New Times: So this reissue is a lot more raucous than Forever Hasn't Happened Yet.
John Doe: The thing about working with Smokey [Hormel] and Joey Waronker was that it was kind of a perfect time for them to play those songs. It was after the whole Seattle scene had sort of peaked, so there was that influence, but they had been playing with Beck enough that they were tight together, and Smokey wasn't afraid to be a guitar hero. It was a good transition period for all of us.
NT: So you found inspiration in that whole Seattle thing?
Doe: Sure. I mean, you can only listen to so much old country and western and blues.
NT: Any hope of your doing an album of new material with X?
Doe: Exene [Cervenka] and I have worked on a few things. I don't know whether it'll be an X record. It's hard to say. And I don't mean to be elusive. But there are a lot of things in play. Exene just moved to Missouri, but she sent me a bunch of lyrics and we're hanging out now, so we'll see. If I can keep Exene away from the gambling table long enough, maybe we'll work on a couple of things. She's actually good. She makes money. It's like her ancillary employment out here on the road. I think she's up 3,000 bucks so far.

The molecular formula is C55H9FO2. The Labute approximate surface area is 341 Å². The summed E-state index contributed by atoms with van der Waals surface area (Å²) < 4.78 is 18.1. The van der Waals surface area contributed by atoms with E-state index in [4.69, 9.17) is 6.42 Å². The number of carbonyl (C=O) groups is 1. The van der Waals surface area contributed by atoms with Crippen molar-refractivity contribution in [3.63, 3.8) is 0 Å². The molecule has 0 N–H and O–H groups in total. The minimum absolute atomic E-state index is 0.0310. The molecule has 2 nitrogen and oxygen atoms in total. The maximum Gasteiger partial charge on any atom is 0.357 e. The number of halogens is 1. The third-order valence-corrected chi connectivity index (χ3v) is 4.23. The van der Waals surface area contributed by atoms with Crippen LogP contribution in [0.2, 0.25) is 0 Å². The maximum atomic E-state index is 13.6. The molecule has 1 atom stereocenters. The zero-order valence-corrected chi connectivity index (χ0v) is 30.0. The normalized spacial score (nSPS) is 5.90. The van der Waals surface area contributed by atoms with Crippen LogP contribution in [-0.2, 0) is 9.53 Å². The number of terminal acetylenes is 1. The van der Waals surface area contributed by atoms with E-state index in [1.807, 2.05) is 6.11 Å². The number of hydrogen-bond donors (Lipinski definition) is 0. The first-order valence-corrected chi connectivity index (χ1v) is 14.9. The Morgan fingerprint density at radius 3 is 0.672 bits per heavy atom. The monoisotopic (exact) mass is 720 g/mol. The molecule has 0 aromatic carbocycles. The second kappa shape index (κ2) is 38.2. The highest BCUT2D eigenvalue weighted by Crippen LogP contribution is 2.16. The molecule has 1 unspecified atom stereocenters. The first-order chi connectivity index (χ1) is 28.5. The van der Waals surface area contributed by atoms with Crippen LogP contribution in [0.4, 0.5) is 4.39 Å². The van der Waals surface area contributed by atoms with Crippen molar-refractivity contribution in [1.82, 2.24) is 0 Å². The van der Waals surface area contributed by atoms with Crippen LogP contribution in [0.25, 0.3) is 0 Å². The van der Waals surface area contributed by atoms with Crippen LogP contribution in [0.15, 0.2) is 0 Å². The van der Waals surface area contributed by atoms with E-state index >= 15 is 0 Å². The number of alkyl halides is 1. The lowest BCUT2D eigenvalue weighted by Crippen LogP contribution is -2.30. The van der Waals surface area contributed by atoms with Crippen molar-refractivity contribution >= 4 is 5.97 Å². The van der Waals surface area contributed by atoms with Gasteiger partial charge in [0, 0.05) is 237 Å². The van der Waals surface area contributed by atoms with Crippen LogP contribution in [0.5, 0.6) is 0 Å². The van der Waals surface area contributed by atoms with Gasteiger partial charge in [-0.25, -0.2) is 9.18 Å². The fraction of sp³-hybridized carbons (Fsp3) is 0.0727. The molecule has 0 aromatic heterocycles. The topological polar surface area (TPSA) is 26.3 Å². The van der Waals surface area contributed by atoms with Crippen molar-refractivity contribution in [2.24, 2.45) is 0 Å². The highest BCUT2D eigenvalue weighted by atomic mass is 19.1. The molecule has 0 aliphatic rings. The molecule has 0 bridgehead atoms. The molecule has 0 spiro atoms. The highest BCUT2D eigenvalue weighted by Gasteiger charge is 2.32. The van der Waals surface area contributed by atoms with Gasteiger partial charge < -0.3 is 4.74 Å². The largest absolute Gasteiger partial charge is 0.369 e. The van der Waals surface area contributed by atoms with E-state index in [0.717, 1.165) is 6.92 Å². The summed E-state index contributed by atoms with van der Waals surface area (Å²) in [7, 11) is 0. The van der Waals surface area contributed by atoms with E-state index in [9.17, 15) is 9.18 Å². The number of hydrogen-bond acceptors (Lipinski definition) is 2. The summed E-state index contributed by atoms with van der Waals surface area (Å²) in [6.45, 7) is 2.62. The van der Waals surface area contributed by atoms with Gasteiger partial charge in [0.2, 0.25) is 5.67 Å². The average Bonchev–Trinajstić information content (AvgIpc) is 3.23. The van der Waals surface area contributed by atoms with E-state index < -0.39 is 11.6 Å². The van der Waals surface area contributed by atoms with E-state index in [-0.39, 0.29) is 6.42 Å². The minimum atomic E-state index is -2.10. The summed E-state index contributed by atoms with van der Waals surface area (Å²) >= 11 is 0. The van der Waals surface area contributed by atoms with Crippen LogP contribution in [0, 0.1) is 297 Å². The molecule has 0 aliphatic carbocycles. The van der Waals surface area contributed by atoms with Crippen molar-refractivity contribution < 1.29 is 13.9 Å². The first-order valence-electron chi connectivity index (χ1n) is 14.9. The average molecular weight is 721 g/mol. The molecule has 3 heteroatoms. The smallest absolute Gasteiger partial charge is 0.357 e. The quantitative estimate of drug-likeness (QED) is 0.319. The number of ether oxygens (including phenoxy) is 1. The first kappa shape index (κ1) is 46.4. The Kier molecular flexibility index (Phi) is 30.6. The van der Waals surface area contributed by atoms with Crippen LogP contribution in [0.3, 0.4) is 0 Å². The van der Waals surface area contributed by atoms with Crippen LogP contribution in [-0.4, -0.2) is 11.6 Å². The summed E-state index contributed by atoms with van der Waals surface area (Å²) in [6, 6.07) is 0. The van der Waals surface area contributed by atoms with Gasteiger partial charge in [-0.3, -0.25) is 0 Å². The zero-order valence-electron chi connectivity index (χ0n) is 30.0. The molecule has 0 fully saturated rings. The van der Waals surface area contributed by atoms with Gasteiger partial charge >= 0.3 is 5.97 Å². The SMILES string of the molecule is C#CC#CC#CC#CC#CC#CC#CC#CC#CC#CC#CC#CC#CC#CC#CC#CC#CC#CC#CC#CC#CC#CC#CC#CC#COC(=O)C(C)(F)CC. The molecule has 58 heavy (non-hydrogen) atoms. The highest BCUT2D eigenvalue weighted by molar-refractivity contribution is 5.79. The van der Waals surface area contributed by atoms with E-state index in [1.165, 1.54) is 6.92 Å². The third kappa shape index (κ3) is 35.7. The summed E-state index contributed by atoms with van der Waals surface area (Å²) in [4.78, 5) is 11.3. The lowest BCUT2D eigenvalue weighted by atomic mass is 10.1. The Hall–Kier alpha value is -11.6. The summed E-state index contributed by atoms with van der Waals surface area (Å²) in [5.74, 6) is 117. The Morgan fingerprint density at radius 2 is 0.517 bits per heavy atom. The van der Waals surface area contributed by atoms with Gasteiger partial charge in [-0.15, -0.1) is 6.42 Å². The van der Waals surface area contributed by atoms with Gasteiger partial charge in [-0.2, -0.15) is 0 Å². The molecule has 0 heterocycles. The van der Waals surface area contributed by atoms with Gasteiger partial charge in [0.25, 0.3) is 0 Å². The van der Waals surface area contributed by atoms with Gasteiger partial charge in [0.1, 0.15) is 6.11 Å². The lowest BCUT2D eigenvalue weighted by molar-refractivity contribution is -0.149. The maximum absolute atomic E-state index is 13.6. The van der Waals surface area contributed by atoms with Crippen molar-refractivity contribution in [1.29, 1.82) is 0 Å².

NT: There's a link on X's Web site to a MySpace page where some guy's lobbying to have the band inducted into the Rock and Roll Hall of Fame. Is that something that matters to you?
Doe: I think anybody who says that it isn't is fooling himself. Of course it does. I'm not one for false humility. I think if you work hard and get recognized, you should appreciate it.
NT: Where do you see X's place in the bigger picture?
Doe: I'd say on a soccer field, it would be somewhere between midfield and defense. We're not the star striker. We're sort of the first line of center midfielders.